The approval criteria involve only projects proposed by people she knows directly or through one-step-removed relationships. Any partnerships are conducted exclusively with accountable organizations based in the project community. Because she is active as a docent with the Asian Art Museum in San Francisco and with broad-based community groups such as the Rotarians — not to mention her connection in a worldwide network including schools, international clubs, the Mine Action Group, the Peace Corps and others — Uilkema always has her ear to the ground to detect current needs.

Project proposals state four key points: the need, costs, who benefits and the location. Placing the projects in a first-come-first-served queue with an accompanying photo sent by the applicant, projects are rarely bumped out of order; unless a natural disaster such as an earthquake or a tsunami pushes a project to the forefront. As expected, this has been the case with COVID-19. Of the four current projects, three relate to the pandemic. In Afghanistan, men who work as wheelbarrow vendors and women employed as street sweepers are out of work.

“Their livelihoods are gone,” she says. “We give them money for food.” A family of five in the country can be fed for a full week with $15.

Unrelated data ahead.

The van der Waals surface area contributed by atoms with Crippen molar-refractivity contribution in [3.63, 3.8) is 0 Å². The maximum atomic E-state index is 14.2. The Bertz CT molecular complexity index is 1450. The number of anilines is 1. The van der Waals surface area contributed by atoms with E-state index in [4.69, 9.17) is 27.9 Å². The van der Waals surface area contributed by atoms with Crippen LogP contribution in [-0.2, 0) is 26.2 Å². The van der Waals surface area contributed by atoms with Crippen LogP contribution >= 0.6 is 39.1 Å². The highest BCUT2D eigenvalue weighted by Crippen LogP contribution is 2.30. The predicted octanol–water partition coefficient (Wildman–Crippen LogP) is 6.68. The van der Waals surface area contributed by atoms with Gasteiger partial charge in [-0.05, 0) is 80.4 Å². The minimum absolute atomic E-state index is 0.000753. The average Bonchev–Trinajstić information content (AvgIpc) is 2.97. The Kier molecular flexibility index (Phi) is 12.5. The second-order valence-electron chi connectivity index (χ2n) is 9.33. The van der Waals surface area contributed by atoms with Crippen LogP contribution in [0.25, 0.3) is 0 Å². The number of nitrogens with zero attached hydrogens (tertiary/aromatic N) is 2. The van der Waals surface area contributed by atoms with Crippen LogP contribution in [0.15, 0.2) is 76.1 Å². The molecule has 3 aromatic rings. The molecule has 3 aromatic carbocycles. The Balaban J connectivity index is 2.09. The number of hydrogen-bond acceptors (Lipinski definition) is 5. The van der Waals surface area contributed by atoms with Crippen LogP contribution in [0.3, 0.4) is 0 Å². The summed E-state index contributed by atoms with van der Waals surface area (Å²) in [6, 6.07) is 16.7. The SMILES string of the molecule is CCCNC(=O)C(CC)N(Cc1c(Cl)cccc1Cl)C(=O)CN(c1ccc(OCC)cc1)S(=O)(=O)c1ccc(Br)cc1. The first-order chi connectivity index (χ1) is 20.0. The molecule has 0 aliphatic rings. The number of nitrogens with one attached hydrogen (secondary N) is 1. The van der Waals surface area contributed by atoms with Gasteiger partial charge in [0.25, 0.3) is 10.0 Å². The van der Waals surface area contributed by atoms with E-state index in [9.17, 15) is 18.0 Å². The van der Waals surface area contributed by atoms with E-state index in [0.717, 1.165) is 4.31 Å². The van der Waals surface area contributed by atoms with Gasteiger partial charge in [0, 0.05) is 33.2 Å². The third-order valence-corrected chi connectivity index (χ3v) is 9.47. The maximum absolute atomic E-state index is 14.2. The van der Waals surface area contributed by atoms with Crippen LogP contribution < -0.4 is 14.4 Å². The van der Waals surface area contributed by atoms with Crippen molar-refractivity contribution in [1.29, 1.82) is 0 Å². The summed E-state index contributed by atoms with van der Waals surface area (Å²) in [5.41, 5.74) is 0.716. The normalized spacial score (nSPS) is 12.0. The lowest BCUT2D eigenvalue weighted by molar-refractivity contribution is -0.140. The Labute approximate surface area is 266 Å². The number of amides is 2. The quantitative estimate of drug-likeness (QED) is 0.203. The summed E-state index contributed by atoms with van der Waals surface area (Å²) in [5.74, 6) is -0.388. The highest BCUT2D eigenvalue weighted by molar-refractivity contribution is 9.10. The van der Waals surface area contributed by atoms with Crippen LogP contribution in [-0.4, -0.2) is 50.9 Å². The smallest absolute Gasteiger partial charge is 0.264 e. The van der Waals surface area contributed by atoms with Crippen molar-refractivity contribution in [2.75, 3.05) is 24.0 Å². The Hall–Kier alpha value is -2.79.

In Kenya, $50 rescue packs provide one household with dry foodstuffs for one month. In America’s Navajo Nation, lack of water has created critical needs.

“There is a woman who has organized the delivery of water and hand sanitizer. Just $4 will provide six gallons of water,” she says.

In addition to 100% of donations going to projects, Lantern Projects are unique in that whenever possible, the goods and services are purchased in the project location. The protocol saves shipping costs, and one example demonstrates added benefit: Sewing machines provided to Afghanistan war widows were purchased for $30 instead of the $200 they would have cost if bought and shipped from the United States.

“The models they bought, they had all the right electrical attachments and the knowledge and skill to repair them right there,” Uilkema says. Solar panels sent to a remote area in Tibet are the only items she has had to buy in the United States for a project elsewhere.

Having come up with a remarkably simple initiative that empowers a child with less than a dollar or an adult with only $10 to make a life-changing contribution to the greater good, Uilkema hopes the realities of the pandemic result in a deeper understanding of the connectedness of humanity.

“This isn’t just happening in the U.S., Tanzania or Egypt. We’re all in it economically, socially, emotionally.”

Asked if she anticipated Lantern Projects’ success when that first donation came in, Uilkema says she only knew that $5 meant a project would have $5 more than it had had previously. From there, she adds, people’s generosity “just mushroomed.”

For more details about Lantern Projects, visit lanternprojects.org online.

Lou Fancher is a freelance writer. Contact her at lou@johnsonandfancher.com.